I'm wondering if in the past people bought shares as longer term investments based on the dividend they expected to earn rather than changes in the share price?

I'm fairly sure that is the case. There are various period literary references to owning shares worth $amount a year.

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Rick Vinyard
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Kevin C wrote:
I don't see your point about a thematic mismatch - shares which pay good dividends are a good investment because they are a good source of long term income, and so they are in demand and their price goes up.


Stocks that pay good dividends are not necessarily a good investment. The dividend is a mechanism for a company to transfer accumulated wealth to the shareholders.

But, a company that consistently has losses year after year with no hope of future profits will drop in value no matter how good the dividend.

Kevin C wrote:
Although maybe there is a historical change in attitude to shares. These days people think about buying shares in the hope of selling them for a quick profit if they go up based on the actions of other speculators, with very little interest in the dividend income.

I'm wondering if in the past people bought shares as longer term investments based on the dividend they expected to earn rather than changes in the share price?


You are right that many people invest in companies for the dividend stream, but it is not purely the dividend stream they are investing in. It is the expectation that the company will remain profitable enough to continue the dividend stream.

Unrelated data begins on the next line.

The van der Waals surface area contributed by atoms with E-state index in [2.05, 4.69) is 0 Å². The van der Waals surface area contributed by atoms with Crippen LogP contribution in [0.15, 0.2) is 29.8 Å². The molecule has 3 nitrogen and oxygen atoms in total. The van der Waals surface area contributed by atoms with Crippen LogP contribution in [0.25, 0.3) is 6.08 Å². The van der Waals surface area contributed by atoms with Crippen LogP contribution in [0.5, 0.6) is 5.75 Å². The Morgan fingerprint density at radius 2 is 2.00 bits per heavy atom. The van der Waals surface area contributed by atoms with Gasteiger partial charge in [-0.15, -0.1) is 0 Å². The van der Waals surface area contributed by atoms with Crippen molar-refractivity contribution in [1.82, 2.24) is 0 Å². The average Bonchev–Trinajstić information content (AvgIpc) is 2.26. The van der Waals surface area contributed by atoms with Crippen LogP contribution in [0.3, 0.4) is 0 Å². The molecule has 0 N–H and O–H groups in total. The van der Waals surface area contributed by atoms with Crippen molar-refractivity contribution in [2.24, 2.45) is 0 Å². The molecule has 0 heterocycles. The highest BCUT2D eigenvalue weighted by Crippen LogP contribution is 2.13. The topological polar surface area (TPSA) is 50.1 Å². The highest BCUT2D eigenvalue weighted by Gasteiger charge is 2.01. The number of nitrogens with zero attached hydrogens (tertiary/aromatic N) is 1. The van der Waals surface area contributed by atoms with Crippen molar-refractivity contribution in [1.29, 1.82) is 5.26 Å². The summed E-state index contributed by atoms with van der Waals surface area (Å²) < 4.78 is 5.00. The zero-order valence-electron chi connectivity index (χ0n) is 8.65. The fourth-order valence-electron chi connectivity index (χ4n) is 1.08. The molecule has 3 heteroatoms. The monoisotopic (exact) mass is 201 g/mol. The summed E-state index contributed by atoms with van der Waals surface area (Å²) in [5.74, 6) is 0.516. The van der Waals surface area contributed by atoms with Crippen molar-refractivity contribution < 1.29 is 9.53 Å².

Without profit a company cannot pay large dividends indefinitely.

Profit (or expectations of profit) is the major driver behind share price changes.
 
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Rick Vinyard
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Another simple solution would be to limit dividends to a fixed multiple of income that turn... say income x 3.

That still allows the controller some leeway to control the share value while at the same time penalizing companies that don't generate revenue.
 
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Andrew
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rvinyard wrote:
In essence, the "do nothing" strategy is based on a strategy of repeatedly buying a share of stock in a company and using the provided capital to pay dividends rather than support operations such as building track.


This is not a strategy I have seen used in any of the (admittedly few) games I have played, but it's made for interesting reading. Whilst the idea of linking share changes to company performance (ie. income) appeals to me personnally, I mostly play with my family, and they dislike convoluted mathematics in any game. We all feel that revaluing shares is the most cumbersome and uninteresting part of this game.

My understanding of the concept is this:
> Player buys share for X
> Company pays out X as dividend, share price goes to X+1
> Repeat

Isn't the simplest solution then to make a minor change to the rules:
DIV 0 : - 2
DIV 1 to 1/2 SP : - 1
DIV more than 1/2 to SP : + 0
DIV more than SP : + DIV/SP rounded down

Thus, the share price only rises if the company pays a dividend greater than the value of it's share. A player simply buying a share and taking the dividend back isn't going to make any ground for themselves or their company.